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Behav Res Ther. 2007 Sep;45(9):2066-77. Epub 2007 Mar 14.

Implicit associations between smoking and social consequences among smokers in cessation treatment.

Author information

1
Center for Alcohol and Addiction Studies, Brown University, Box G-BH, Providence, RI 02912, USA. Christopher_Kahler@brown.edu

Abstract

Explicit expectations of the negative and positive social consequences of smoking are likely to have substantial influence on decisions regarding smoking. However, among smokers trying to quit, success in smoking cessation may be related not only to the content of expectancies about smoking's social effects but also to the ease with which these cognitive contents come to mind when confronted with smoking stimuli. To examine this possibility, we used the implicit association test (IAT) [Greenwald, A. G., McGhee, D. E., & Schwartz, J. L. K. (1998). Measuring individual differences in implicit cognition: The implicit association test. Journal of Personality and Social Psychology, 74, 1464-1480] to assess implicit cognitive associations between smoking and negative vs. positive social consequences among 67 heavy social drinkers seeking smoking cessation treatment in a randomized clinical trial. Results showed that the relative strength of implicit, negative, social associations with smoking at baseline predicted higher odds of smoking abstinence during treatment over and above the effects of relevant explicit measures. The only variable that significantly correlated with IAT scores was the density of smokers in participants' social environment; those with more smoking in their social environment showed weaker negative social associations with smoking. Results suggest implicit cognition regarding the social consequences of smoking may be a relevant predictor of smoking cessation outcome.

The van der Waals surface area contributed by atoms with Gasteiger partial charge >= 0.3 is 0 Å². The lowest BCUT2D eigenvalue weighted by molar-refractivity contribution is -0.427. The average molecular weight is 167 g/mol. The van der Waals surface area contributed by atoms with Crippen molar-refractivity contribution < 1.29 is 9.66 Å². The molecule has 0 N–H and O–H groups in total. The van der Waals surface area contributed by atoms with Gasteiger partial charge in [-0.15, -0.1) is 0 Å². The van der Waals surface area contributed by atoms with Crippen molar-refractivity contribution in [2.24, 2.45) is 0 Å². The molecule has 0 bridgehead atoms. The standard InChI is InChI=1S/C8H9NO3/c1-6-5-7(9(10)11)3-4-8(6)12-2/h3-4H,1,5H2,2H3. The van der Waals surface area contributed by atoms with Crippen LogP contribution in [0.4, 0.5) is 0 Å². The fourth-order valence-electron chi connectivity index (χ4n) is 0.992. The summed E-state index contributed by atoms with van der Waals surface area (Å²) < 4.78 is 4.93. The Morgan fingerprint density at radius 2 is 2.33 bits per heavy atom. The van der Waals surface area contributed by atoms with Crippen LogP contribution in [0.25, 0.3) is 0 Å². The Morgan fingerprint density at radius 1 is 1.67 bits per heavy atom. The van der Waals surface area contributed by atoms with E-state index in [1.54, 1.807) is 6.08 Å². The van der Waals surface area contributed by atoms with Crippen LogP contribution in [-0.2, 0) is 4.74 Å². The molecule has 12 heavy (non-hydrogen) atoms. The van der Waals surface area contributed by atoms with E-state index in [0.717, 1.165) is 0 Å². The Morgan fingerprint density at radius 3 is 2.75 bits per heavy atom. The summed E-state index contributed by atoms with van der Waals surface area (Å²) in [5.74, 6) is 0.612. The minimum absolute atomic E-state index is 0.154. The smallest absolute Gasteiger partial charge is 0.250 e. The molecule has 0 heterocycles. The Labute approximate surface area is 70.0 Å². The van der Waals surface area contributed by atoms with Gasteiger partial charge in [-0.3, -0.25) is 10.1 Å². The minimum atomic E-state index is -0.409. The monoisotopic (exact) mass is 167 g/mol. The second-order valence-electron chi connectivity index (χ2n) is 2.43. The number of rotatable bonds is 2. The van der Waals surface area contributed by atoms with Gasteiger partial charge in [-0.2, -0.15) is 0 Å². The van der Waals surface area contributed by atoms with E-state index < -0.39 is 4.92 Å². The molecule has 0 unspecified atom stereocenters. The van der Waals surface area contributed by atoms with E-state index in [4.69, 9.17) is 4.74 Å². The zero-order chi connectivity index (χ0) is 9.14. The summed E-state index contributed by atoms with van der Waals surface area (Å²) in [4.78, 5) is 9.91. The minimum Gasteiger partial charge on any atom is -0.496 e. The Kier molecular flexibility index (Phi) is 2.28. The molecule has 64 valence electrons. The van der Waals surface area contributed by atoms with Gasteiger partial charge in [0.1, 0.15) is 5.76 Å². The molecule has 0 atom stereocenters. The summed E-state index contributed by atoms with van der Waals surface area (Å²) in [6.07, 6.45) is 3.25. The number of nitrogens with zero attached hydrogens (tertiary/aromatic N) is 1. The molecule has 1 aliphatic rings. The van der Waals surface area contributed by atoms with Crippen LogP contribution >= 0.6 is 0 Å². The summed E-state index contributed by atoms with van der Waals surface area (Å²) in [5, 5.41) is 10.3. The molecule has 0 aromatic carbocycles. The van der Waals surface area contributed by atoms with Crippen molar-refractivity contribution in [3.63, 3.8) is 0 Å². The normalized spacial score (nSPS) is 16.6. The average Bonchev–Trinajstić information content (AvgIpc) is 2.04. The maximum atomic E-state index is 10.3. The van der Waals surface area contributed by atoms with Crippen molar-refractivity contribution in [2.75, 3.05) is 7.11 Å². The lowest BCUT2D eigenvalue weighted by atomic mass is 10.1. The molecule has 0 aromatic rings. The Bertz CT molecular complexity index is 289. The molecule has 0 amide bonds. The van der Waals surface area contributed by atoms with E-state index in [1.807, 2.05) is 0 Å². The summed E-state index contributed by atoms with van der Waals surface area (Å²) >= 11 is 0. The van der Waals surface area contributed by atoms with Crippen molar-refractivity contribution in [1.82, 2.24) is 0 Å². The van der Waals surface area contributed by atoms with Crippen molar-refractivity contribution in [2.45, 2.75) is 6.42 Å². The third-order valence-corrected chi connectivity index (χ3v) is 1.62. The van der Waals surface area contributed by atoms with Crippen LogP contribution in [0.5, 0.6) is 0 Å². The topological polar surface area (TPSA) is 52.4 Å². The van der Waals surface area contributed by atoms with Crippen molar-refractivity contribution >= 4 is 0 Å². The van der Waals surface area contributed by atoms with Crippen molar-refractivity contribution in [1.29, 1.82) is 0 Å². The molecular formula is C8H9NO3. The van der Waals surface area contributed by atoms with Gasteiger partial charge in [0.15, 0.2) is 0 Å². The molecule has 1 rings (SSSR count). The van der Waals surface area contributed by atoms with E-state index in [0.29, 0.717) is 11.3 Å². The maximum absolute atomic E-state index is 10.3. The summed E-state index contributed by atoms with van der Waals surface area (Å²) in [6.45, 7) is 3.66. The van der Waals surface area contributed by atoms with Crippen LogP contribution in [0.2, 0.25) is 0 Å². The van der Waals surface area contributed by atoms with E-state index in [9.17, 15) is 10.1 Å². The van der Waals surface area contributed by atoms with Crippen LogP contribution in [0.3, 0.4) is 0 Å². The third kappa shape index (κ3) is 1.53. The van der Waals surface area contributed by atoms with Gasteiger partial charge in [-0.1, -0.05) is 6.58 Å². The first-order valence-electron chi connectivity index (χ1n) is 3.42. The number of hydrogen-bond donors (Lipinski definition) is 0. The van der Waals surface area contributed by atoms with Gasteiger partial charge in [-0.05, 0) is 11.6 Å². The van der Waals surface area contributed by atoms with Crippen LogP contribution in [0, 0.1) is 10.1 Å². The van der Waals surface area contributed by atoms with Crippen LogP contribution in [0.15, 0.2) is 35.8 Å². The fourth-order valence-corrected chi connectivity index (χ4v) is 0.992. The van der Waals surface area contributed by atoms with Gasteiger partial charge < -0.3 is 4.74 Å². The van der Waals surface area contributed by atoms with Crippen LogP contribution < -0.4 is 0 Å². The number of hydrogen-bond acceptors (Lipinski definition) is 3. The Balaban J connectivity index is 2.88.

PMID:
17448442
PMCID:
PMC1986791
DOI:
10.1016/j.brat.2007.03.004
[Indexed for MEDLINE]
Free PMC Article

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